Breakthroughs in radio frequency identification (RFID) technology, colour changing film and packaging designed to extend shelf life are some of the latest innovations highlighted by the Active & Intelligent Packaging Industry Association.
One recent launch is RFID labels to track bags of recyclable materials from ACT Systems, used by packaging waste recycler Norsk Resirk, based in Oslo, Norway.
The company processes used plastic bottles and aluminium cans. It has completed the first stage of a scheme using passive ultra high-frequency RFID tags attached to bags containing bottles and cans for recycling.
The technology will enable Norsk Resirk to know when and where bags are picked up and delivered and to track them should they go missing. It launched the system at its Alnabru plant as a pilot project and plans to roll out the same technology for all its sites.
Oxygen absorbent packaging film
Elsewhere, Kyodo Printing has introduced OxyCatch oxygen absorbent packaging film. OxyCatch incorporates a high concentration of celium oxide lineage oxygen absorber and activates without the involvement of water to help prevent product deterioration.
It is suitable for food, cosmetic or pharmaceutical uses. The oxygen scavenging process is indicated by colour changes in the inner functional surface of the packaging film.
The film colour starts out as a navy blue, indicating that the oxygen absorber is active. When it reaches a grey tone, it is inactive.
Kyodo claims the saturated absorption amount of oxygen for OxyCatch is 600ml/m2, more effective than dessicants used in conventional packaging. It said these tended to work only in the immediate area they are located in a pack’s interior.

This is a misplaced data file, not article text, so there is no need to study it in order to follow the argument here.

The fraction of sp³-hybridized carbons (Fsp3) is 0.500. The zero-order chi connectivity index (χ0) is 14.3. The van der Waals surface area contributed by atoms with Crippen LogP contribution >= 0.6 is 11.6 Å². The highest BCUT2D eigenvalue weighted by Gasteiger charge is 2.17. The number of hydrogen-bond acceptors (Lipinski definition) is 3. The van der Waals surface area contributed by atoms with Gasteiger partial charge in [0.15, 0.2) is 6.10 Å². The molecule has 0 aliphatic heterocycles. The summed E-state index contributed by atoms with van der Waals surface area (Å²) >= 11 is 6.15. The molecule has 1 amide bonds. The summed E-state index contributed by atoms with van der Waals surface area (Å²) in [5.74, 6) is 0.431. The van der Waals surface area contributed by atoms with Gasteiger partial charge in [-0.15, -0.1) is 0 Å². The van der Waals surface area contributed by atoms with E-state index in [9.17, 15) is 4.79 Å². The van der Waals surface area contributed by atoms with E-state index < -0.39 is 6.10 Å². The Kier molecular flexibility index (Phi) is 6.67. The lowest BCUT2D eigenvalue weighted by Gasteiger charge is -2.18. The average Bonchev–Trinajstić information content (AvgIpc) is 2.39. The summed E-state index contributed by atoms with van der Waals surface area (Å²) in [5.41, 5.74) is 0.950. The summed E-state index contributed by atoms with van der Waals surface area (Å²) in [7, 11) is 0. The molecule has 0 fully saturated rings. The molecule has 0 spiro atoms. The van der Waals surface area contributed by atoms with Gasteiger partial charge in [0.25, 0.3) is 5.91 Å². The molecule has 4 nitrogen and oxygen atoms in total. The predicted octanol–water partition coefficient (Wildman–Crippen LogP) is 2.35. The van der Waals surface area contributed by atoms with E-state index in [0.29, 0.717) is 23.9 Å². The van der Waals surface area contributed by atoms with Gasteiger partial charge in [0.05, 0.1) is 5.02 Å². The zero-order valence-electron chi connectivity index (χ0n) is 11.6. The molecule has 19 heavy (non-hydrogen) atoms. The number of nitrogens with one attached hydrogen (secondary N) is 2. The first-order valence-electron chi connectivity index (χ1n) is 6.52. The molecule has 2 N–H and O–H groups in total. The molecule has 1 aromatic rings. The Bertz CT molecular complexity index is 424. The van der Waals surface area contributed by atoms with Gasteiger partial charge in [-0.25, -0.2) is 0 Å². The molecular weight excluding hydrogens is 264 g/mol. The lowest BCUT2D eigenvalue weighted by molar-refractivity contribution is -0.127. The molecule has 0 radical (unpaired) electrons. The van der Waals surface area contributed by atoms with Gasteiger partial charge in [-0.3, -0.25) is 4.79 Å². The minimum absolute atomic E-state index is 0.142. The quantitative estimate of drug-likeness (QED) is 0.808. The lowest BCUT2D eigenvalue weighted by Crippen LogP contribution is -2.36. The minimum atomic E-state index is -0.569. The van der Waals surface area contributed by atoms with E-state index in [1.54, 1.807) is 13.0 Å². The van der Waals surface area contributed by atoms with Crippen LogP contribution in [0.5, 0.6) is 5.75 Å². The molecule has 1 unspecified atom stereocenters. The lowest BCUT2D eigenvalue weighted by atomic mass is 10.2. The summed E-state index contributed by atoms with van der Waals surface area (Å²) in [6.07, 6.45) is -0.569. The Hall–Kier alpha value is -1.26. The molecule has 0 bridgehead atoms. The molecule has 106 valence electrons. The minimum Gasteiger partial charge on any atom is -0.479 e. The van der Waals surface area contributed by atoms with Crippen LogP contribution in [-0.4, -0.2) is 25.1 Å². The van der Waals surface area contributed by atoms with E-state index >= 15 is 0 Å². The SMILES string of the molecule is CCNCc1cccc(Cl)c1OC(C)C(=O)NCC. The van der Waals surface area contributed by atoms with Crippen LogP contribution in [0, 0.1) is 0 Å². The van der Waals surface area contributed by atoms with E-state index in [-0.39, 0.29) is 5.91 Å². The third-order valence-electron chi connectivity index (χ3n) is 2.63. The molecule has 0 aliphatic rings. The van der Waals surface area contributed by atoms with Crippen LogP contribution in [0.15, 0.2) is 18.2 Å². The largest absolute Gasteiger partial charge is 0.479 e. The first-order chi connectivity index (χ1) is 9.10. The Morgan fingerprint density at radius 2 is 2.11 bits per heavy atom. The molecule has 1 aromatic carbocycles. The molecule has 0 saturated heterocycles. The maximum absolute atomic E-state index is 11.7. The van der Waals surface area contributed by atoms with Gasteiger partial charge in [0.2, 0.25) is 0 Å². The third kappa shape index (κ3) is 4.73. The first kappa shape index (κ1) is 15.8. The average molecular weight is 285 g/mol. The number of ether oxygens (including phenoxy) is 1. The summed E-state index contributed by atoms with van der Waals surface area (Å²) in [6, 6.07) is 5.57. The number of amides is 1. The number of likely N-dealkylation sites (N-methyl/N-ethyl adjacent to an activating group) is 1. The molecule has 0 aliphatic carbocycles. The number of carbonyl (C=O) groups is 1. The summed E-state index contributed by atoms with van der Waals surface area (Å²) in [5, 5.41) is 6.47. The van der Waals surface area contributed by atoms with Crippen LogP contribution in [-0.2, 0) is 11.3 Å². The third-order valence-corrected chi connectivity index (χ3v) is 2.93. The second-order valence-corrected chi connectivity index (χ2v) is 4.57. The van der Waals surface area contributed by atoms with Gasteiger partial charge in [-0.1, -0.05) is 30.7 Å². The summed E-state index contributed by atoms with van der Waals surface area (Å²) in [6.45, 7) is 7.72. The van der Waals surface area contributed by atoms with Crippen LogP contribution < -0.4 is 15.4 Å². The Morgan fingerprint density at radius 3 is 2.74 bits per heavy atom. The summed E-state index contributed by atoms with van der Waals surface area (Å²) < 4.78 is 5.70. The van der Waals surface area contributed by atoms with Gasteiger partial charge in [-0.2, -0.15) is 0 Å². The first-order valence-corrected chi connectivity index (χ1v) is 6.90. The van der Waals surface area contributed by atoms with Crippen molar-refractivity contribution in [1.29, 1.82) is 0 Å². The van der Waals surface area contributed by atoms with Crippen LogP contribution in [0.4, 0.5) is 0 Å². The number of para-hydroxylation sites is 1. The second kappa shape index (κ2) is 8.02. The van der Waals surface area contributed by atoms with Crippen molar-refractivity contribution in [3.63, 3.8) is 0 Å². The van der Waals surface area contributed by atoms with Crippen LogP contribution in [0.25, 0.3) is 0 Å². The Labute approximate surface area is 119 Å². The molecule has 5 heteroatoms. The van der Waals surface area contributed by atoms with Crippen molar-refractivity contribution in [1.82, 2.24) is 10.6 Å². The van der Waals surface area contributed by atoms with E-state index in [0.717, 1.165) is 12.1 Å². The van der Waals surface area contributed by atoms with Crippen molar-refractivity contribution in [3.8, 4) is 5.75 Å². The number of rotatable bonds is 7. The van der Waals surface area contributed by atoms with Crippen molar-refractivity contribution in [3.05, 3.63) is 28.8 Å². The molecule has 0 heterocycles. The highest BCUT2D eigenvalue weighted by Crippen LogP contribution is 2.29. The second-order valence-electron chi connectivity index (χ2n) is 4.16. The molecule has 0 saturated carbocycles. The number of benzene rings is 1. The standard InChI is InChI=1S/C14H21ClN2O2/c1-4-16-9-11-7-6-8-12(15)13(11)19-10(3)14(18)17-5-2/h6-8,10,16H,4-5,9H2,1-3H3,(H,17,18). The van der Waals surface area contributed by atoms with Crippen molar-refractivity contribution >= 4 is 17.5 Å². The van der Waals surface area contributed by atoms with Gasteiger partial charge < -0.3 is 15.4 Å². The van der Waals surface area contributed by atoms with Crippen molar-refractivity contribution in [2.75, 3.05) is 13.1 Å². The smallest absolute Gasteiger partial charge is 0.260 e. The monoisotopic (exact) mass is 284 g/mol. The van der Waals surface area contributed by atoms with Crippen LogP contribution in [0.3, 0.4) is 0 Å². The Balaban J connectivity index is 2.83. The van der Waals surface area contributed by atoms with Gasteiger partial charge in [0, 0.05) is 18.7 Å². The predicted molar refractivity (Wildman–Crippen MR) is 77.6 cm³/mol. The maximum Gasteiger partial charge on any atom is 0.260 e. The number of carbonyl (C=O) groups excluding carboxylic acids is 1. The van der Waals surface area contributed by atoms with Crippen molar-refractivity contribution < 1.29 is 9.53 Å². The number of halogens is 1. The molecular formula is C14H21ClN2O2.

Meantime, Wapo Corporation has developed a nylon-based vacuum-pack bag, which allows fresh foods to be stored at room temperature, while extending their shelf life.
Flexible plastic bags and pouches are often used to pack a variety of food products and offer protection to the products packed. However, items such as seafood, meats, fruits and vegetables still had to be stored in refrigerators, said Wapo.
Wapo vacuum bags use plastic materials from Japan’s Unitika. They had good oxygen barrier properties that allowed for moderate oxygen transpiration so fresh food products were not attacked by caustic gases or exposed to premature oxidation, added Wapo.
The bags are puncture resistant, water resistant and vapour resistant, the company added.